The famous Enigma machine.
Veteran Bletchley Park code-breakers are attempting to decipher the meaning behind a series of letters inscribed on a garden monument in rural Staffordshire.
The 250 year-old inscription is carved into the Shepherd's Monument which sits in the garden at Shugborough, the ancestral home of the Earl of Lichfield.
The marble slab features the letters O.U.O.S.V.A.V.V with a D and an M underneath,etched beneath a mirror image of a painting by Nicholas Poussin.
The code-breakers gathered at the site after being invited to help solve the riddle of the inscription, which has given rise to many theories about its meaning. It has even been suggested that the inscription may hold clues to the legendary Holy Grail.
Bletchley Park's World War II code-breakers, joined by today's decoding experts, will be sifting through historical papers, photographs and archives stored at Shugborough, for clues that may ultimately solve the puzzle.
They will also be using the famous Enigma machine to help them in their quest.
Can you crack the code?
We'd like you to tell us what you think the inscription means. Send us your emails by CLICKING HERE, or write to us at: Today Programme, Room G630, BBC Television Centre, London W12 7RJ, and we'll publish some of your submissions here.
Your suggestions so far:
I am intrigued by the inscription. The letters D M identify it as a possible Roman funerary inscription:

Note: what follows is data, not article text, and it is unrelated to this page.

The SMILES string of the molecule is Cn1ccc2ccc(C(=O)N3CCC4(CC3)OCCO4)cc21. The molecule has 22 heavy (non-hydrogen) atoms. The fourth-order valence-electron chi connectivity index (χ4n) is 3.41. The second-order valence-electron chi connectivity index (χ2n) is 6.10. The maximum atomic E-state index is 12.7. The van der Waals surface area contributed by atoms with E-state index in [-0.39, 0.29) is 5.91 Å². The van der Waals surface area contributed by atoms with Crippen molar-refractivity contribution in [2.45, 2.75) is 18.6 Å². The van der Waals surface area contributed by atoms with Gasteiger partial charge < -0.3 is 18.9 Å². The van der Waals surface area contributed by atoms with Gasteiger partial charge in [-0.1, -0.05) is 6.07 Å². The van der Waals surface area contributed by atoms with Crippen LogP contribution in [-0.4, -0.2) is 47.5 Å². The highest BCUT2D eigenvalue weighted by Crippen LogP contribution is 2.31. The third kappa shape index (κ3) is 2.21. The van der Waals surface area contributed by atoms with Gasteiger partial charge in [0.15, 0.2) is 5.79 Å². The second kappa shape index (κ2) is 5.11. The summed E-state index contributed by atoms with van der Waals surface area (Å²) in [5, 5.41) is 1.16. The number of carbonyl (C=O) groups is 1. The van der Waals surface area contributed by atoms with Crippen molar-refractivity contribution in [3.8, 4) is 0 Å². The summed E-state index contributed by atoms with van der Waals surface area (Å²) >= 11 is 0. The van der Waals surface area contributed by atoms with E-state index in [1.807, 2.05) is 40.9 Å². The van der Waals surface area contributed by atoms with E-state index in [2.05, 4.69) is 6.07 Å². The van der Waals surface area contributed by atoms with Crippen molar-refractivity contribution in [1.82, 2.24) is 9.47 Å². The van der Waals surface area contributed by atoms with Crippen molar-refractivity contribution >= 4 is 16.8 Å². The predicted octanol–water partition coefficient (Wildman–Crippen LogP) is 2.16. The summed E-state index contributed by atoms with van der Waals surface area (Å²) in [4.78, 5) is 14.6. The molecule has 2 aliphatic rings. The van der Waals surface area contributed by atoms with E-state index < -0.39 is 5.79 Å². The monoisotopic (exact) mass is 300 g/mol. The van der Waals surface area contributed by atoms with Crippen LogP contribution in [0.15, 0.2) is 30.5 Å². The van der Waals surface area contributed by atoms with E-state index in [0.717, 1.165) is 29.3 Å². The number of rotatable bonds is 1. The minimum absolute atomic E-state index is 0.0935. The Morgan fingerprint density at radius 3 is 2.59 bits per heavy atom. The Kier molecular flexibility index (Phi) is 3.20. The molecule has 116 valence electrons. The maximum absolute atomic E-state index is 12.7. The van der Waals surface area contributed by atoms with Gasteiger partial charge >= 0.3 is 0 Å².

My First Interpretation.
The stone is obviously a memorial for a sorely-missed sheepdog who died at the age of 10. He must have had two names, beginning with 'O' and 'U'. O S = ovium servator = sheep guardian. VAVV = vixit annos v + v = lived for 5 + 5 years. D M = dis manibus = to the gods of the underworld.
My Second Interpretation.
The initials could be the first letters of words in a line of Latin poetry: it is difficult to work out an English sentence with words beginning in these particular letters, but I am sure it could work in Latin. I suggest it is either a line from a poet such as Virgil or a Latin religious text used by the Knights Templar.
(DM does not fit in with this interpretation very easily).
From Anne Dicks, Head of Classics at Malvern Girls' College.
In reply to your item on the significance of the letters on the Shepherds' Monument at Shugborough I read a book by Henry Lincoln called "Key to the Sacred Pattern" where it was suggested that the poetess Anna Seward (1742-1809) began a poem with the following lines:
Out Your'n Own Sweet Vale, Alicia, Vanisheth Vanity
'Twixt Diety and Man thou shepherdest the way.
Following this I did a little research to try to find out who paid for the Monument. I think that the monument was commissioned by the sons of William Anson, Thomas Anson (1695-1773) and George Anson (1697-1762). Thomas Anson was the artistic son who used his brother's wealth to carry out the building work. Thomas Anson also founded the Dilettanti Society with the object of promoting Greek classical art. The Anson family must know why they paid for Peter Scheemakers to produce the mirror image of Poussin's painting "Shepherds of Arcadia" together with the letters underneath.
Shugborough was left to George Adams of Orgreave who assumed the name Anson. He had a son Thomas Viscount Anson (1773-1818) who married the daughter of Thomas William Coke (1st Earl of Leicester) The daughter's name was Ann Margaret Coke and she was an artist. It is recorded that the 1st Earl of Leicester was a patron and collector of Peter Scheemakers work and his daughter, Ann Margaret Coke, painted copies of work by Poussin and Teniers.